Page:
Star Trek Conventions
- 1 Star Trek Presence at Science Fiction Cons
- 2 The Very First All-Star Trek Con
- 3 The First Major Star Trek Cons
- 4 The Rise and Fall of the Star Trek Supercon
- 5 Star Trek Fan-Run Conventions
- 6 British Star Trek Conventions
- 7 Other European and Australian Cons
- 8 Star Trek Cruise Conventions
- 9 List of Star Trek Cons
- 10 Further Reading/Meta
- 11 External Resources
- 12 References
Star Trek Presence at Science Fiction Cons
Star Trek programmng first appeared at general science fiction conventions.
The earliest known Star Trek presence was the September 1-5, 1966 "Tricon World Science Fiction Convention" in Cleveland, Ohio. Gene Roddenberry attended, and he promoted his Star Trek series which was going to air the following week. Roddenberry showed con attendees the first two pilot episodes for the series, "The Cage" (uncut original version) and "Where No Man Has Gone Before" (revised version, as this episode was already slated to air).Another early Star Trek presence was also at FunCon in 1968:
The Statler Hilton, downtown L.A. hosted Chuck Crayne's FunCon and was surely a hallmark in Star Trek history. Not only did the bloopers finally get shown in their entirety before a completely fannish audience, but Roddenberry brought an amazing assortment of props and costumes from the show. He was also giving away packets of film clips. To top if off, a surprise guest was William ("I just want to thank Mr. Roddenberry for hiring me") Shatner. Another plus at the con was a performance of "H.M.S. Trek-A-Star" a clever Trek-oriented play with Jerry Jacks, Poul, Karen and Astrid Anderson.
The Very First All-Star Trek Con
Though it's commonly thought that the first 'Star Trek' convention was held in 1972 at a Hilton hotel in Manhattan, according to die-hard 'Trek' historians the first one actually took place in March 1969 at the Newark Public Library. Organized by librarian Sherna Comerford Burley, the low-key, celebrity-free event featured slide shows of 'Trek' aliens, skits and a fan panel to discuss 'The Star Trek Phenomenon.'
The First Major Star Trek Cons
The first major Star Trek convention, Star Trek Lives!, run by Joan Winston and others, was held in New York in 1972 and drew 3,000 people. The 1973 convention drew 6,000, and in 1974, 15,000 people attended and 6,000 more were turned away at the door. These cons vied to have the largest number of professional guest stars.
The 1975 Star Trek Convention was one of transition. First, there was a split in leadership with Devra Langsam becoming chair, stating that this con's association with Al Schuster was finished. This con also promised to limit membership to 8000.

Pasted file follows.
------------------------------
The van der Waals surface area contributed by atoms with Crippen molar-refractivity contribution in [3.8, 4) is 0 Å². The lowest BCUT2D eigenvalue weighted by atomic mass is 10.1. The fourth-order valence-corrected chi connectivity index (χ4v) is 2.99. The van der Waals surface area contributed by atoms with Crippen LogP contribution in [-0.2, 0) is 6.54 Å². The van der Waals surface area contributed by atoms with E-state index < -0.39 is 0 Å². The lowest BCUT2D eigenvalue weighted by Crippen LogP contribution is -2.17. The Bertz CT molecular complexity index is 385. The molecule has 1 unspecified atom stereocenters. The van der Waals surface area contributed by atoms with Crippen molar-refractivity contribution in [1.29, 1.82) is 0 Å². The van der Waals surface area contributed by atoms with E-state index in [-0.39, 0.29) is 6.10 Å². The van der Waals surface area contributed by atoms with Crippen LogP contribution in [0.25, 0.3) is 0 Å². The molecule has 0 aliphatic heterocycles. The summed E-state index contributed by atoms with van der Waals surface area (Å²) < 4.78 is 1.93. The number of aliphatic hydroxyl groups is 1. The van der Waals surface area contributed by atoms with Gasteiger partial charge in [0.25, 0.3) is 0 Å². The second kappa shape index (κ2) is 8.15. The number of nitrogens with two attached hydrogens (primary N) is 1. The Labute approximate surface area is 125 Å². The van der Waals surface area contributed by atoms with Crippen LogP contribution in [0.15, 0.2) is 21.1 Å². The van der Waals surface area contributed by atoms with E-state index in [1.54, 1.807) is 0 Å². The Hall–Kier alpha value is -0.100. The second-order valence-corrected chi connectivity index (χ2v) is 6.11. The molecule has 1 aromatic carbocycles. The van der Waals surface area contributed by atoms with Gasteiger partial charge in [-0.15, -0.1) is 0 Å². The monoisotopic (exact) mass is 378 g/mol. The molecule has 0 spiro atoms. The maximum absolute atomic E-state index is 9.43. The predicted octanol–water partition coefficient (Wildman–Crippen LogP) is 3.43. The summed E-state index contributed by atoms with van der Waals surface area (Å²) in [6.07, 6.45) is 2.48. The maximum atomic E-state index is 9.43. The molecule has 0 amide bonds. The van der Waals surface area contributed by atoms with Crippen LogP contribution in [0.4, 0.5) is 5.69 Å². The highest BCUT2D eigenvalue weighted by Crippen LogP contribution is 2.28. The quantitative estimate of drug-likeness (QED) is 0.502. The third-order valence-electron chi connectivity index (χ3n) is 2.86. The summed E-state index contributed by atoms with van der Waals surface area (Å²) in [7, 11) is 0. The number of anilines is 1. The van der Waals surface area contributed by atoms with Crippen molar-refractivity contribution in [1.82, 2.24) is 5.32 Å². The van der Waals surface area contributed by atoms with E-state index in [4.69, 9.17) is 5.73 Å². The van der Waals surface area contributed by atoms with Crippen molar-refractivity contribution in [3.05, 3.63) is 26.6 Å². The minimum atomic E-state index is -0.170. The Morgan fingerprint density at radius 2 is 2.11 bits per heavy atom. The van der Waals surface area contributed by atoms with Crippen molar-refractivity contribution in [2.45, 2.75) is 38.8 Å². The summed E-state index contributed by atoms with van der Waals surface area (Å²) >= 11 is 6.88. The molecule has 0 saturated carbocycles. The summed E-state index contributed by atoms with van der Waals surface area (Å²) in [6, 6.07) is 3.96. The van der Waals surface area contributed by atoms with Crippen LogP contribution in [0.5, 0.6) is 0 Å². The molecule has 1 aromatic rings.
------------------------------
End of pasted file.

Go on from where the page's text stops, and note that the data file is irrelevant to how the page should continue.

From a flyer in Probe #1: "EVERYTHING'S THE SAME… Except the name. Recently we decided to change our name. So, we dropped the "International" and we are now THE STAR TREK CONVENTION. We're pleased to announce Devra Langsam as our new chairman, as we do it again... ONE MORE TIME!.. WE ARE PLANNING TO LIMIT MEMBERSHIP TO 8,000 SO REGISTER EARLY! Last year's attendance was 15,000….This is to inform you that the committee members of THE STAR TREX CONVENTION, formerly associated with the International Star Trek Convention, hereby state their complete and total disassociation with Mr. Albert Schuster. Any and all future debts he may incur in the name of our Convention will not be paid or honored by us, and he no longer has any authority to incur expenses, arrange contracts, or conduct business in the name of our Convention."
For much more see: Star Trek Lives!.
The Rise and Fall of the Star Trek Supercon
The first major Star Trek cons, the ones with celebrity guests, were huge affairs; fun for some, much less so for others. After a number of these monster supercons, attendance began to dwindle. Some people felt this was because the market was saturated, that even the ravenous hunger fans had for these gatherings began to fade. Others pointed to the kind of fans that attended different kinds of cons; many Star Trek fans complained that the large, for-profit cons were so big that they never got to do what they really wanted to, which was to see talk and interact with other fans on a more meaningful level. Some fans complained of cons being overrun by casual fans that asked the same shallow questions over and over again and added little depth to interactions. Some fans resented the hefty prices cons were charging, and they resented the increasing amount of hucksters selling inferior goods and ripping them off.
From an editorial in The Hole in the Deck Gang Newsletter #10 in 1976 regarding the ST con in NYC in February 1976: